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Bambi meets Godzilla

An evening pause: A classic from 1969. I remember seeing this for the first time at one of the very first comic book conventions in New York. It brought the house down.

Hat tip to Phil Berardelli.

Pioneer cover

From the press release: From the moment he is handed a possibility of making the first alien contact, Saunders Maxwell decides he will do it, even if doing so takes him through hell and back.

Unfortunately, that is exactly where that journey takes him.

The vision that Zimmerman paints of vibrant human colonies on the Moon, Mars, the asteroids, and beyond, indomitably fighting the harsh lifeless environment of space to build new societies, captures perfectly the emerging space race we see today.

He also captures in Pioneer the heart of the human spirit, willing to push forward no matter the odds, no matter the cost. It is that spirit that will make the exploration of the heavens possible, forever, into the never-ending future.

Available everywhere for $3.99 (before discount) at amazon, Barnes & Noble, all ebook vendors, or direct from the ebook publisher, ebookit. And if you buy it from ebookit you don't support the big tech companies and I get a bigger cut much sooner.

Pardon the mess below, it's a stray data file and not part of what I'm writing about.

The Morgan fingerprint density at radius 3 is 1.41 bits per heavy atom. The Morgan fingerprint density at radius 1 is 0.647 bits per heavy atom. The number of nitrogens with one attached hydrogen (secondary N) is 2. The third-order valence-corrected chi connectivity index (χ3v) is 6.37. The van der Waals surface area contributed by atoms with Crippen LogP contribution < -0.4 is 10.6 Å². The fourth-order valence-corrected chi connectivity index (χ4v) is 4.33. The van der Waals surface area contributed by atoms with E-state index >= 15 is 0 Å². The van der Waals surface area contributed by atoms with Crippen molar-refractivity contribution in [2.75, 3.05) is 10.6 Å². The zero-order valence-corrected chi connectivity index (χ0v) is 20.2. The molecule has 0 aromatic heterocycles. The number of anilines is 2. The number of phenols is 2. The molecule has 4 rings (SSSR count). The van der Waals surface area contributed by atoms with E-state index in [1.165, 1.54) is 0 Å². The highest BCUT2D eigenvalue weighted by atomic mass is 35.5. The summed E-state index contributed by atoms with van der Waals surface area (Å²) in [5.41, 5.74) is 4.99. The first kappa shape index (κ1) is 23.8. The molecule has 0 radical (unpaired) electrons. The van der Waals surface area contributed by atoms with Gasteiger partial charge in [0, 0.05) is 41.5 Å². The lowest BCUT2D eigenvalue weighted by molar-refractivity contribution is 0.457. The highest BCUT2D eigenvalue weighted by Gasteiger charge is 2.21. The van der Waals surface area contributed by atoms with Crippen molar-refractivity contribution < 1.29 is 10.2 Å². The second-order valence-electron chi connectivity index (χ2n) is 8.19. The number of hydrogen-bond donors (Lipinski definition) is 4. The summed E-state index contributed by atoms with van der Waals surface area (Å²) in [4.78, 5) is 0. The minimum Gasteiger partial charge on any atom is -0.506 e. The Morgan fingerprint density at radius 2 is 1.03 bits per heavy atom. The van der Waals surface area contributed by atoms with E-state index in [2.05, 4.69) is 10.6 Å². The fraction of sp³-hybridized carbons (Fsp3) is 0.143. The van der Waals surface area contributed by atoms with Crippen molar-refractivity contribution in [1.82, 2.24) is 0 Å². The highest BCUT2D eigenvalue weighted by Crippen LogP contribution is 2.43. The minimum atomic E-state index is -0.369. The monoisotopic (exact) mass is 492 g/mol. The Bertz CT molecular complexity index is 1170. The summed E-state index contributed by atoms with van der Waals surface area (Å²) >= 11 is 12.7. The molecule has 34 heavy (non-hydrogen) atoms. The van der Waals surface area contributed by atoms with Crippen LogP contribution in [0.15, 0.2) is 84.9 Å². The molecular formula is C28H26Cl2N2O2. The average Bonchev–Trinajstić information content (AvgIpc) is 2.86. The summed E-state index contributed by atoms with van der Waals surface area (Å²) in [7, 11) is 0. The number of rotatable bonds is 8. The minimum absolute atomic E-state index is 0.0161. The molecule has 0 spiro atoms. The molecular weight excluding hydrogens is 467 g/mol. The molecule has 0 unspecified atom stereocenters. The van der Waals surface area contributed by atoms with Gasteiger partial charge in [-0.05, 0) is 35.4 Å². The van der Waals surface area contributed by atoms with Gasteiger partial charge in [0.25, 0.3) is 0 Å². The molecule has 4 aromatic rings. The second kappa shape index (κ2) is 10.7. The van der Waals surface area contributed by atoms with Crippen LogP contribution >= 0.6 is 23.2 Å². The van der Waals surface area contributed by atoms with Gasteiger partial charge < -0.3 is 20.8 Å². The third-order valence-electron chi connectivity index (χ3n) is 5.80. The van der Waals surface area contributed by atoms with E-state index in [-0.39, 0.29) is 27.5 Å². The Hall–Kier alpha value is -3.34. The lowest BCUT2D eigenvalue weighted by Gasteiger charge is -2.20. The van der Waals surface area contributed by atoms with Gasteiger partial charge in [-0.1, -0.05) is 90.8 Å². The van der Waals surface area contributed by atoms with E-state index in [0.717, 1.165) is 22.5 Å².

• h/t to Blue Oyster Cult

    There’s a shaking all through the ground,
    Even Thumper knows what’s goin’ down

    Helpless creatures cry a sad refrain
    They know they’re in for world of pain

    He picks up a tree and he throws it back
    His fiery breath turns the forest black

    Oh no, Bambi’s got to go Godzilla
    Oh no, she’ll never be doe Godzilla

  • Joe

    Looks like a clash of c.ultures to me.

  • Thunderbunny

    How old were you when you went to that comic convention, Robert? I remember going to them when I was 12-14 years old.

  • The first comic convention I attended was one of the first ever held, run by a man name Phil Seuling in New York in I think 1968. I was 15, and was on the hunt to complete my collection of Marvel comics from the 1960s, something I did accomplish. Soon thereafter I and two school buddies put together a business selling comics and comic book protective plastic bags at conventions. If you were at any New York conventions in the 1970s you might remember a guy with a loud New York accent periodically yelling “Comic bags, $1 per 100!” at the top of his lungs in the vendor hall in order to attract business. That was, I am unashamed to admit, myself. We made a pretty good return on those bags, as well as the comics we bought and sold, and helped pay our college expenses.

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